I recently needed to add functionality to the Password Policy module so I thought I would outline the steps I took in a blog post. The Password Policy module is used to enforce a stricter password policy on users on a Drupal site. This means that when a user creates or changes their password they must conform to certain rules like the password length, or if it contains upper and lower case characters. There are a set of rules to chose from and they can be fully customised by the site administrators.
One gotcha when importing configuration to a Drupal site can be a message that tells you that the configuration you are trying to import is from another site.
Here is the error that can be seen on the Configuration Synchronize page.
Installing a Drupal site from configuration is useful when running tests or if you don't have a copy of the database. You'll get a copy of the Drupal site without any content that will act in the same way as the live site. You can use modules like default content to add content into the mix so your newly installed site acts a little bit more like the live version.
Since there are some prerequisites to get this up and running I thought I would run through what is needed to get this working and how to run it.
A change that was snuck into Drupal version 8.8.0 and wasn't mentioned in the 8.8.0 change notes was a small change to the setting that controls the placement of the configuration directories. The alteration deprecated the $config_directories setting from the settings.php file and move the configuration into the $settings array. You can see the detail behind this change on the Drupal change record.
Spam is a constant problem for any site on the internet that has a publicly available form, but automatically preventing spam can be tricky. The idea is to prevent the automated spam bot from being able to submit data to your site, but not at the detriment of the users. There is a careful balance between preventing spam and prevent real content being submitted by real users. Manually moderating blog comments is usually a good idea, but many websites contain contact forms and user registration forms that are often targeted by spam bots.
Drupal Views is a great way of exposing data to users via a search interface. This can be done directly via the database or via a Solr server. Plenty of Views plugins exist to allow reacting to the search input and output in a variety of different ways.
The other day I needed to add a personalised message to Views output to inform a user that their search keyword didn't find any results. There is a plugin for Views that allows this, but it only shows a basic search string.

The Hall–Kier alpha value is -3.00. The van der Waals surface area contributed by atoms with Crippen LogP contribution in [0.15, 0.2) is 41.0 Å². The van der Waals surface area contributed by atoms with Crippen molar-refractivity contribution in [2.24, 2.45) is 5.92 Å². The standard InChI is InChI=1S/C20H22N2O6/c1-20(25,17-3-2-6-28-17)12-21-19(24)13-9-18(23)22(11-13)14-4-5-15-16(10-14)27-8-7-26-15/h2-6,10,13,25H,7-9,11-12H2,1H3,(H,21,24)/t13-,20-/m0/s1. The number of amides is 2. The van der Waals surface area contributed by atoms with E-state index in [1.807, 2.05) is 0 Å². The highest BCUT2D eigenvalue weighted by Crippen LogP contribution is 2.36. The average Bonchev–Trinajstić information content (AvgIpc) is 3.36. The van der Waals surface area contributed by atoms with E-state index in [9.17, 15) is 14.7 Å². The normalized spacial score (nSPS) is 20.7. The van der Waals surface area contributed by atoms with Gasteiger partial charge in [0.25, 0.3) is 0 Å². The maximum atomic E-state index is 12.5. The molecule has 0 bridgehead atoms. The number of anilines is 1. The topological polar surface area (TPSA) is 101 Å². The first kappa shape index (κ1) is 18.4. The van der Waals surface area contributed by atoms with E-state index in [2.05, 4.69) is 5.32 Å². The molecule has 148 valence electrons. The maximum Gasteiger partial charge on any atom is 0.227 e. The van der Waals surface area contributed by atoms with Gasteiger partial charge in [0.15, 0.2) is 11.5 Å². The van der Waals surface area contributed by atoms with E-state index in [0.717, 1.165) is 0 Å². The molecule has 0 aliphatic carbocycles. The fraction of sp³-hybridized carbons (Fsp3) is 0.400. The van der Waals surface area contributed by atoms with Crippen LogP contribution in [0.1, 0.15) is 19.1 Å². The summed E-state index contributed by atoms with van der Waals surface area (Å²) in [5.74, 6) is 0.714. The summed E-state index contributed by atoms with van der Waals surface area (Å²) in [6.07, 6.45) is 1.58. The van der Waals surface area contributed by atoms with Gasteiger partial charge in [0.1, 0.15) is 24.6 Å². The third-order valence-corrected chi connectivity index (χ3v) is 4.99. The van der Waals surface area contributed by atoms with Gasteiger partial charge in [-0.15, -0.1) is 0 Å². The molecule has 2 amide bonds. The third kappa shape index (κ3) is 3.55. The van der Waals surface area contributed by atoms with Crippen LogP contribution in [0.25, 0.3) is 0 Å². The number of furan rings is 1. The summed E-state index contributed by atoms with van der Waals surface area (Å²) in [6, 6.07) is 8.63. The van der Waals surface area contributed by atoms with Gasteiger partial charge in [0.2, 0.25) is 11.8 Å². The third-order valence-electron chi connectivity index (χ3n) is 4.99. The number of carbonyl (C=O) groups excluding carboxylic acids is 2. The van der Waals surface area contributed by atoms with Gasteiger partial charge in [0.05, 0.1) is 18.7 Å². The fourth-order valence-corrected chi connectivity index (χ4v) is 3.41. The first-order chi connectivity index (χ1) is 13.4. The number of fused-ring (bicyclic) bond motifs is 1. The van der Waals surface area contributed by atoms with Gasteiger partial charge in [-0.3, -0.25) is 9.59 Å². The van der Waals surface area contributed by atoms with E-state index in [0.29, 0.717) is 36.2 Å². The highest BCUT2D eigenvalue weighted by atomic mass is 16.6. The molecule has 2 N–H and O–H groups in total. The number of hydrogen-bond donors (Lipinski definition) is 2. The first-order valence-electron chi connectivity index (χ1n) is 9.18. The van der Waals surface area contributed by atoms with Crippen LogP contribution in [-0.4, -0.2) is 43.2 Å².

Upon a recommendation from someone in my local Drupal user group I decided to give Tailwind CSS a go. The ultimate aim of this was to replace the base theme I am using here with a more stripped down theme. At the time of writing this I am using the Cog theme, and whilst it has it's merits, I find that it's a little too much for this simple site.
I decided, therefore, to create a new theme and use Tailwind CSS to alter the site a little. This meant an exercise in integrating Tailwind CSS into a Drupal theme.
Whilst searching for an answer to a problem the other day I found a comment that details a command that prints out all of the FieldWidgets available in Drupal 8. This is useful if you are looking for all of the field widget classes in Drupal8.
Here is the command:
I perform a lot of Drupal updates, and they mostly go very well. The code updates without incident and the database updates apply whatever updates they need without a hitch. Every now and then, however, I will come across a project that hasn't received updates in a while, which means there are a lot of database updates to run through.
Having Drupal run 100+ database updates across modules and core can be a bit problematic. Some modules will require core updates to happen first, and when this happens out of order the database update update fails spectacularly.
Drupal's hook system allows modules to interact with various parts of a Drupal application and is part of the power of the application.
One common issue I have found is altering things that have been added by other modules during the hooks process. For example, a hook might be called that involves gathering data from one or more modules. If you need to intercept this configuration there is no guarantee that your module will be called after the module you are trying to intercept.